Tate Britain now opens its weekend doors from 8am for members, which markontour is taking as a sign of progress in otherwise dark times. So it was that my bike and I navigated the deserted early morning streets of London Town to enjoy the Tate’s David Hockney retrospective (well, actually the bike stayed outside for the exhibition itself, but markontour had a good look around).
Until this morning, I confess to knowing very little about David Hockney or his art beyond the really famous stuff like ‘A Bigger Splash’. Thus, while markontour usually eschews audio guides on this occasion it was well worth it, not least because the artist himself provides much of the commentary.
Thus I learned that Hockney’s jokey’Flight into Italy – Swiss Landscape‘ emanated from a much anticipated student road trip through the Alps, which the artist was dismayed to be forced to endure from the back of a window-less mini-van. Thus the mountains are necessarily abstract and reproduced from a geological diagram rather than from memory.
Equally arresting from the early rooms is ‘The Hyponist‘, depicting a sinister looking man, perhaps on a stage, firing magic at an equally scary figure, who looks equally capable of striking back. The visual experience is enhanced by knowing it was inspired by a scene in a Vincent Price and Peter Laurie film, ‘The Raven’, during which the protaganists engage in a sorcery duel.
Arranged in chronological order, this twelve room retrospective takes in the full sixty years of Hockney’s prodigious output to date. A bit like David Bowie, Hockney clearly likes to experiment and there are very discernible periods and shifts in style, the most dramatic of which occurred when Hockney moved from England to California in the 1960s. Suddenly the colours change from dark and dull to stunningly vivid, especially the sky and swimming-pool blues.
I think this is the most famous stuff and I did enjoy it, not least the ‘Savings and Loan Building‘ in Santa Monica – a boring glass office turned into art on canvas. The portraits that follow are also stunning, especially ‘My Parents‘ (below), with Mother sitting erect and posing dutifully while Father fidgets and flicks through an art book. It’s all very Edwardian, despite being painted in the 1970s.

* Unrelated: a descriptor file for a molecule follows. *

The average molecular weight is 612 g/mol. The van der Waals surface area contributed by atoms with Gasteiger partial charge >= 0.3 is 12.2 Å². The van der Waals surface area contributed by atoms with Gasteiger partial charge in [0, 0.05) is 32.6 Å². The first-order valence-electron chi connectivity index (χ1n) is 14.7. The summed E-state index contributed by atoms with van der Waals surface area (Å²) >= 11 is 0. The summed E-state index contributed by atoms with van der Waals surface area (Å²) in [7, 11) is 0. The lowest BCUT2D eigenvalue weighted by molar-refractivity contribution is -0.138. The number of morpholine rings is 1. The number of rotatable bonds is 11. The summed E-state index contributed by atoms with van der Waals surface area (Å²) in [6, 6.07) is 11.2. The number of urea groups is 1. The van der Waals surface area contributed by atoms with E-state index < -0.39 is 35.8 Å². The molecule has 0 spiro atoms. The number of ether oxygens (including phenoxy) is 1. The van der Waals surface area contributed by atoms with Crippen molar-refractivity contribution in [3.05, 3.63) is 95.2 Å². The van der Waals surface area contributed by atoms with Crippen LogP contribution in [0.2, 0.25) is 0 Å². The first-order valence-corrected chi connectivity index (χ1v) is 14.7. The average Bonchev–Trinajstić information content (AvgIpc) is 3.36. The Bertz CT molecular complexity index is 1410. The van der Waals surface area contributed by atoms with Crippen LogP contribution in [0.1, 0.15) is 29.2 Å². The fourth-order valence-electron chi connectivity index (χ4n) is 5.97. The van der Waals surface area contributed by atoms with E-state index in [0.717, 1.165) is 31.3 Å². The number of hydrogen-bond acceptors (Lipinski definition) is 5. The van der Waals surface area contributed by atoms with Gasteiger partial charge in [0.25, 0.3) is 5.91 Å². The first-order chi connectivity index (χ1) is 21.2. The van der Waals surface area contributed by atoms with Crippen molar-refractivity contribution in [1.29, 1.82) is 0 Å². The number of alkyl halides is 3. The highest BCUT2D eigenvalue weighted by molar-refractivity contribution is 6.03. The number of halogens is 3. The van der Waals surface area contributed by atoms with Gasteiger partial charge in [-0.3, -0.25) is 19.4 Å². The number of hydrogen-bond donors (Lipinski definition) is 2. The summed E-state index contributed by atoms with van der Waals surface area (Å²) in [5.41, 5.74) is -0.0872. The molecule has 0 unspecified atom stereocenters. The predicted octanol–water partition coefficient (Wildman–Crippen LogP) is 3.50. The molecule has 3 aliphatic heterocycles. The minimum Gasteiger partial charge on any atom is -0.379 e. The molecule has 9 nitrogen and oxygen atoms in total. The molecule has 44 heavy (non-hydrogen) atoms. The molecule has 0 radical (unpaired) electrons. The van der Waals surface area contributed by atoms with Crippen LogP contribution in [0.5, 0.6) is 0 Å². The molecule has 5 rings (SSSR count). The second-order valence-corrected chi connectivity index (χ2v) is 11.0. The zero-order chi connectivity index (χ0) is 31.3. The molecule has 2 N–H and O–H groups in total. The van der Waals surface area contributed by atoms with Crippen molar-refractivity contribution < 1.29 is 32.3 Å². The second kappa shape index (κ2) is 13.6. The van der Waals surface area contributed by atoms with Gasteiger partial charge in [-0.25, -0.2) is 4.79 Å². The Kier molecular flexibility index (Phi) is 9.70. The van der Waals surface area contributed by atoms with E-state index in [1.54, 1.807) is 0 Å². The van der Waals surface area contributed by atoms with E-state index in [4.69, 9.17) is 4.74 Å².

The collection in ‘A Bigger Photography’ is also really clever, with Hockney building up photographic collages out of hundreds of close-up shots, with the aim of providing a view that is more akin to how we process visual information in real life. But things really got going for markontour when Hockney returned again to his native Yorkshire in 2006.
Returning to paint and canvas (“I do not think the world looks like photographs. I think it looks a lot more glorious than that”), Hockney also fell back in love with the English weather. I could have stayed all day in ‘The Wolds’ room, drinking in Hockney’s plein-air explorations of the colours of nature. ‘Woldgate Woods‘ and, even more so, ‘May Blossom on the Roman Road‘ have a lot of Van Gogh about them, at least to this untrained eye. If you stare for long enough at the latter you feel invited to step onto the garish pink path and into the painting.
‘The Four Seasons‘ next door examines the changing English landscape through multi-screen video. It’s hard to describe the sensation, but it felt like looking at both a static snapshot and a video simultaneously. The effect is mesmerising.
All in all, it’s a markontour ten out of ten for Tate Britain’s new policy of rising early. I’ll need a few more trips early doors to understand Hockney properly, but if nothing else I now know that he is amazing and am in possession of an opinion about which is Hockney’s best period (the 21st century stuff). I have also experienced the smug feeling of being one bite into a pain au chocolat before the queuing hordes invade the Djanogly cafe. Now to pedal home before Ms Markontour arises..